[MUD-Dev] Forks or Frameworks?

Bryce Harrington bryce at neptune.net
Tue Dec 19 22:27:51 New Zealand Daylight Time 2000


On Tue, 19 Dec 2000, Tess Snider wrote:

> Now, WorldForge *is* doing something which was not done in these
> MUDs, though that's mostly because they are text MUDs, and
> WorldForge is targeting graphical games.  That's *media*
> agnosticism.  The server's internal representation of the world is
> divorced from any notion of how the client represents it.  Because
> of this, you can hook up any kind of client that the artists have
> provided media for.  You could, for example, play a game with a
> first-person 3D client, while your friend on the computer next to
> you is playing in sprite-based isometric, if the artists for the
> game provide both kinds of media.  In fact, if you use one of the
> kinds of media that have been provided for your favourite world, you
> can even homebrew your own custom client.

One frequently given comment that I hear is "But how can it be fair??"
There is a perception that 3D is superior to 2D iso, and thus if one
player is stuck using the latter client against someone using the
former, they will be at a disadvantage.  From this logic they conclude
the entire concept of allowing for multiplicity of client types is
flawed.

However this thinking misses the point.  Big time.  Any one of the
following arguments could be made:

I.  If one client is superior, then great! everyone wins.  It's silly
to think we must be fair to the _clients_.  If wide competition causes
one client to be better at combat than all the rest, why then you've
got a damn good client and should be happy.  ;-)

II.  Combat isn't everything.  For the sake of the argument, assume
client A is better than client B during combat situations.  This does
not rule out the possibility that client B is still a worthwhile
combat because it is better suited to building houses, or conversing
with friends.

III.  YMMV.  Not all computers (nor humans) are born equal.  Providing
a variety of types of clients means that the game is not necessarily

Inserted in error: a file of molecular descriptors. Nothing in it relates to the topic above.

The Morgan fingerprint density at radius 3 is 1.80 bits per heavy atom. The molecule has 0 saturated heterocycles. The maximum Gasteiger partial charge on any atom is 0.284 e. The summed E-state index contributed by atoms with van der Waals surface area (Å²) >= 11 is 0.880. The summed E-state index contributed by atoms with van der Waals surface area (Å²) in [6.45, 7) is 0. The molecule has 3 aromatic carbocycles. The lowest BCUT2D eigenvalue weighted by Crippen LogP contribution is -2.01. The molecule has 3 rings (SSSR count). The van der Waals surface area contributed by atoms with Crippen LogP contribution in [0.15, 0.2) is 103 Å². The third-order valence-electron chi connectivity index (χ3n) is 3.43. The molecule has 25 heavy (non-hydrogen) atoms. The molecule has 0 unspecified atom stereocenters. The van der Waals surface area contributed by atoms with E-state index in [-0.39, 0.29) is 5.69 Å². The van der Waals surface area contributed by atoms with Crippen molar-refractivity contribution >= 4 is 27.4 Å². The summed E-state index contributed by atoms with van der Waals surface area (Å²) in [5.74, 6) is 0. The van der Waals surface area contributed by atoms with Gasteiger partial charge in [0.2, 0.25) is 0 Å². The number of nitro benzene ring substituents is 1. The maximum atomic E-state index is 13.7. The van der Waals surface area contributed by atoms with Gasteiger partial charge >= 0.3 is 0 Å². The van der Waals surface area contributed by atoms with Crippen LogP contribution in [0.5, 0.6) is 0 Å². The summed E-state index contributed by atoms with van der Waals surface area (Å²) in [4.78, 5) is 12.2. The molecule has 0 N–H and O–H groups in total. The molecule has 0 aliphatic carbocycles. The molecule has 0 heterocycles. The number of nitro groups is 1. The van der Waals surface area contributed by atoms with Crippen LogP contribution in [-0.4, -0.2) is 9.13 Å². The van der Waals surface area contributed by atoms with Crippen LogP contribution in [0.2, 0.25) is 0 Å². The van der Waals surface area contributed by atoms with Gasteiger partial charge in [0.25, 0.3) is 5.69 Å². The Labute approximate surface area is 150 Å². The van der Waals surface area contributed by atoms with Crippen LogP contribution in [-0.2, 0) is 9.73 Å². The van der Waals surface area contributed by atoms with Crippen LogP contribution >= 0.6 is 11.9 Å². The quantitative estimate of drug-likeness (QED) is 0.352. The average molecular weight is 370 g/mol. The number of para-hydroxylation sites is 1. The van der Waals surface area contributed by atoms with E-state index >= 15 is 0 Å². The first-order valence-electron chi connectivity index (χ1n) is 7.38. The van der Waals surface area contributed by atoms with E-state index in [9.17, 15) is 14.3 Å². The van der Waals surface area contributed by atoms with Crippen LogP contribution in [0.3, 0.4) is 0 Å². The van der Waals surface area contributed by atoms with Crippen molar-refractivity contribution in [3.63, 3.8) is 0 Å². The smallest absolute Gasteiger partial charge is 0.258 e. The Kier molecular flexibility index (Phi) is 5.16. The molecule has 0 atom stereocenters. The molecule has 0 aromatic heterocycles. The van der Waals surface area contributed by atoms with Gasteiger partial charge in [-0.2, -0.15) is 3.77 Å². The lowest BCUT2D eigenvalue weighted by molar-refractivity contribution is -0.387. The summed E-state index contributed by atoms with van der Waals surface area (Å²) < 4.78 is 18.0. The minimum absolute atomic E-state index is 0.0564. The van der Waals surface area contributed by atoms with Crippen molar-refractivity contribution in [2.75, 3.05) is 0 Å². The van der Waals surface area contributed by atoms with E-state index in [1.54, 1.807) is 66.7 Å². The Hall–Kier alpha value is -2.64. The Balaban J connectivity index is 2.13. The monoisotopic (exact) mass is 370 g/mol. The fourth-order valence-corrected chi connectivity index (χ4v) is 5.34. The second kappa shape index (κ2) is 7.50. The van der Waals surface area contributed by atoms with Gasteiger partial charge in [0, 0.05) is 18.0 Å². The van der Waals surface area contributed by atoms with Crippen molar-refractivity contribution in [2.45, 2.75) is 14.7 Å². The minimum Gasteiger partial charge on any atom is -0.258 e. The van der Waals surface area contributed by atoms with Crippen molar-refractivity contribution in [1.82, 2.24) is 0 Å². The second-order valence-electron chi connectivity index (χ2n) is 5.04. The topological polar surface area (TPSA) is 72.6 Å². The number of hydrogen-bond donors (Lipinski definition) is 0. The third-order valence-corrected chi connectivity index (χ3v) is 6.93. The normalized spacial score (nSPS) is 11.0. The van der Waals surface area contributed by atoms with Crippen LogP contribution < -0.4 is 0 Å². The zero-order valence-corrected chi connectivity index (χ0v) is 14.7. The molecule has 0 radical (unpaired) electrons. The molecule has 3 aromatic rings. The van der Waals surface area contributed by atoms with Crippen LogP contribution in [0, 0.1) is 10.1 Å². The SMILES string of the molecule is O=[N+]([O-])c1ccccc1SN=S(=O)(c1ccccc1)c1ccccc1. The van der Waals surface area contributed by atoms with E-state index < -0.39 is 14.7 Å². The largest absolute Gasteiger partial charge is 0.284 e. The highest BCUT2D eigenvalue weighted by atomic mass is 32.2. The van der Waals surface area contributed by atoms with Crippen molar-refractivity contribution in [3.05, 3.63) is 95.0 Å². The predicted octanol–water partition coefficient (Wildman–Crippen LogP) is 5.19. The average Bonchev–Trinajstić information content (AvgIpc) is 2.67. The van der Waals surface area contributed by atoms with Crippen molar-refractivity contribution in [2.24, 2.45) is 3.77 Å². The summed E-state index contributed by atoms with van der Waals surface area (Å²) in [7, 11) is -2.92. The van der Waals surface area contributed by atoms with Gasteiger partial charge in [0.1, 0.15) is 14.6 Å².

always going to go to the kid with the richest daddy.  As an one time
CAD jockey I learned that sometimes, when you know the system super
well, it's fastest to switch out of 3D mode into a Top view, chuck the
mouse, and use the commandline.  I would find it pleasantly ironic to
find that the best players are the ones that eschew the fancy graphics
and plug into the data stream high up.

IV.  Choice!  I know there are a few people out there who are certain
_they_ know what is best for everyone, and are not afraid to dictate
to us how we should do things.  Okay, more than a few; they're a dime
a dozen.  Why deny them their fun?  Without the ability to argue over
simple game clients, we might force these kids to have to look to
organized religion or (worse) have to get one of those useless "life"
thingees.

V.  Fusion power.  One day I expect someone will look at the different
clients available and pick and choose all the best features to
implement an uber-client that has all the best achievements of all of
the clients.  I know, weak argument, but that's why I made it number
five...  ;-)

VI.  Wheel reinvention.  On more than one occasion I've run into a
situation where someone really, really, really wanted to write some
already-existing code.  Why?  Simple: for the pure joy and pleasure of
writing some software.  I suppose one could similarly ask why do yet
another painting of the Golden Gate Bridge.  People will be
reimplementing WorldForge's clients and servers as long as we exist.
And that's fine.  If nothing else, it'll help people gain some new
knowledge, and we forgers love nothing better than helping people
learn.  :-) (Environments where you can gain feedback, encouragement
and criticism, feel like you're doing something meaningful, and have a
variety of programming challenges available to choose from, are quite
rare, and IMHO immensely valuable to future coding gurus.)


--
Bryce Harrington
bryce @ neptune.net

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